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The thought of speaking to someone about their hearing loss can be intimidating. Here are 5 tips that can help:
1. Choose the Right Location: Choose a quiet location free from background noise (1). Private locations where your loved one feels comfortable are a good choice. Talk in a room where there is enough light for the person with hearing loss to see visual clues.
2. Speak Clearly: Stand or sit 3 - 6 feet away from your loved one with hearing loss (2). Make sure he or she can easily see your face, mouth, and gestures. These visual clues will help them understand what is being said. Speak slowly and clearly, but do not exaggerate your words—doing so may distort how they sound and make them even harder to understand.
3. Show Your Love, Respect and Concern: It is often easier for someone to deny their hearing loss than confront themselves. Common reasons include fear of being judged, seen as “disabled,” appearing “weak” or “inferior”, or wearing a hearing aid (3). It may be helpful to portray how common hearing loss (4) is and why it should not be a cause of embarrassment. Also share how much hearing aids have changed to include completely invisible hearing aids like Lyric.
4. Share How Their Hearing Loss Impacts You: The spouse and family of a person with hearing loss often find themselves becoming the “voice” of the hearing loss sufferer in group situations. In severe cases, family members may find themselves increasingly attending social engagements alone as their loved one withdraws. A person’s hearing loss can even put loved ones in danger because they cannot hear cries for help. Resources like those from the Hearing Loss Association of America (5) can further elaborate on how hearing loss affects more than one individual.
5. Communicate the Urgency of Treating Hearing Loss: Various studies have documented links between untreated hearing loss and depression, Alzheimer’s, or declines in cognitive function (6). Stress why it is so important for them to address hearing loss as soon as possible. Video testimonials like those at http://www.lyrichearing.com/lyric-hearing-aid-stories/quality-of-life can help keep the conversation positive by showing how easily people can address hearing loss, and to squash concerns about how a hearing aid might look.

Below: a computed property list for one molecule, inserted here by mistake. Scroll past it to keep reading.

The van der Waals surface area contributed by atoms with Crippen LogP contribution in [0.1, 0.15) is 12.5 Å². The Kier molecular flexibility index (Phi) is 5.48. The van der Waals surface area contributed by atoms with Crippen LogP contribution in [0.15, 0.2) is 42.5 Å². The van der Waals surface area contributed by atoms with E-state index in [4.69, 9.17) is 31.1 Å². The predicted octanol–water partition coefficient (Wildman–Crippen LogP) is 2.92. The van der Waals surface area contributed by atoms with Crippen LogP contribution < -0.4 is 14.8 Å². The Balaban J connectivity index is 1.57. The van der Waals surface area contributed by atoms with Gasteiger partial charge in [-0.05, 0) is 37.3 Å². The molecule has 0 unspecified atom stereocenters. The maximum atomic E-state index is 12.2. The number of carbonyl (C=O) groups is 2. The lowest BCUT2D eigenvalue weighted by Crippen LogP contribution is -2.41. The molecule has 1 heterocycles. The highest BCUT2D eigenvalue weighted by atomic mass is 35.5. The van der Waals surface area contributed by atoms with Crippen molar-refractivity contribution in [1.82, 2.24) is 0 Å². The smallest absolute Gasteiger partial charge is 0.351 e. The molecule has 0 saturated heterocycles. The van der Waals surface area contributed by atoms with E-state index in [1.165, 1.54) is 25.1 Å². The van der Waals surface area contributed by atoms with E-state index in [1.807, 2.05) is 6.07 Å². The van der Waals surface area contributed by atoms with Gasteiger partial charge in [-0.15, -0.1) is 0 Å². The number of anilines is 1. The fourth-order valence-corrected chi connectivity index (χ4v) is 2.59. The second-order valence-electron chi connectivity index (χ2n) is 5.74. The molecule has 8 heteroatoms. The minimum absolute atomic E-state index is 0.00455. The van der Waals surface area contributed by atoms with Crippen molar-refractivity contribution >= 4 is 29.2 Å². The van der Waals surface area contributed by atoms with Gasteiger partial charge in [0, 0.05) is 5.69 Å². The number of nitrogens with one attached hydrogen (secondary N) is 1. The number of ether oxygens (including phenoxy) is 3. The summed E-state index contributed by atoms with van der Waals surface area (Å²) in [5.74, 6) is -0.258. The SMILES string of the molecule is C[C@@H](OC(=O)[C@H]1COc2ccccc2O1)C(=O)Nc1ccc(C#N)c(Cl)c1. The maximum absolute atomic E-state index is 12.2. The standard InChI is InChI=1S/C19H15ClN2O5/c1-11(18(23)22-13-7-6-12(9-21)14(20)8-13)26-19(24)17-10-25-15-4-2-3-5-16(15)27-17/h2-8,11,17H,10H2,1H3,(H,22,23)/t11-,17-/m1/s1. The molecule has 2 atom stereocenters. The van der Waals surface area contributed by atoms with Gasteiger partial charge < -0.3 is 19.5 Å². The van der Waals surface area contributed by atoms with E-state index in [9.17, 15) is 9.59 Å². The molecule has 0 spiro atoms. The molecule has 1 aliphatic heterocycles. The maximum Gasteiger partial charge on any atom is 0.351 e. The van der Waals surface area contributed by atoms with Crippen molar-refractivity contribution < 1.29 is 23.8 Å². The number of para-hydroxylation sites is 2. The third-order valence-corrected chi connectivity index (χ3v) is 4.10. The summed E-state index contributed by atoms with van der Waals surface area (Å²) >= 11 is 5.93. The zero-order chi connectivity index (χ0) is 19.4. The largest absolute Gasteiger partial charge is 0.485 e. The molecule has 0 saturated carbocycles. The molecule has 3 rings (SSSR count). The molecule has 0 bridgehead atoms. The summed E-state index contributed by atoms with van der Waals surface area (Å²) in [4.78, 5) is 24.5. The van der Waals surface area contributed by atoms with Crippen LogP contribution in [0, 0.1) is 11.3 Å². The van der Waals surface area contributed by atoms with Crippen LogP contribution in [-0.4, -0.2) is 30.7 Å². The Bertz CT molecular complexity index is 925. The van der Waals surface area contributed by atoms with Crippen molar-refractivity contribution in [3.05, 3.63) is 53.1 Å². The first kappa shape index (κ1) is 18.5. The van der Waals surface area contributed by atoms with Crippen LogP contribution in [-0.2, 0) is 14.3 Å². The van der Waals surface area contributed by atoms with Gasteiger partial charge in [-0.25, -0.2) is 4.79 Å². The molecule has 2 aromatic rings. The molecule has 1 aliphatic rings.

In cases where your loved one still denies a hearing problem, online hearing tests http://www.hearingloss.org/content/hearing-loss-and-relationships or hearing loss symptom checklists http://www.hearingloss.org/content/hearing-loss-and-relationships can be helpful, objective tools to identify a hearing problem. However, you’ve already shown how much you care for your loved one simply by speaking to them about the problem. The conversation may not be easy, but it is necessary.
Share your love by speaking up. Happy end of Audiology Awareness Month!
(4) http://today.msnbc.msn.com/id/3041426/ns/today-today_health/#44087745 and http://www.nytimes.com/2011/03/08/health/research/08aging.html
(6) http://www.healthyhearing.com/content/news/Assistance/Awareness/47813-He... and http://www.businessweek.com/lifestyle/content/healthday/649896.html
Are you trying to learn more about Lyric hearing aids? Fortunately, we have a number of ways to learn and interact with us, such as our website and Facebook fan page. Below, find a brief introduction to our resources and how to use them.
The Lyric Hearing® website is a great place to learn more about the Lyric hearing device whether you are a current or prospective user. If you are currently considering the Lyric hearing aid and whether it is right for you, select “FAQ” from the “What is Lyric Hearing” option in the menu bar at the top of the page. You’ll find answers to questions like how Lyric can be completely invisible and what an extended wear hearing aid is. You can watch “Real Lyric Stories” from Lyric hearing aid users, or attend a seminar from one of our providers (listed under the “Lyric News & Events” section). You can also download more information about Lyric hearing aids by filling out the online form here: http://www.lyrichearing.com/what-is-lyric-hearing-aid/request-information.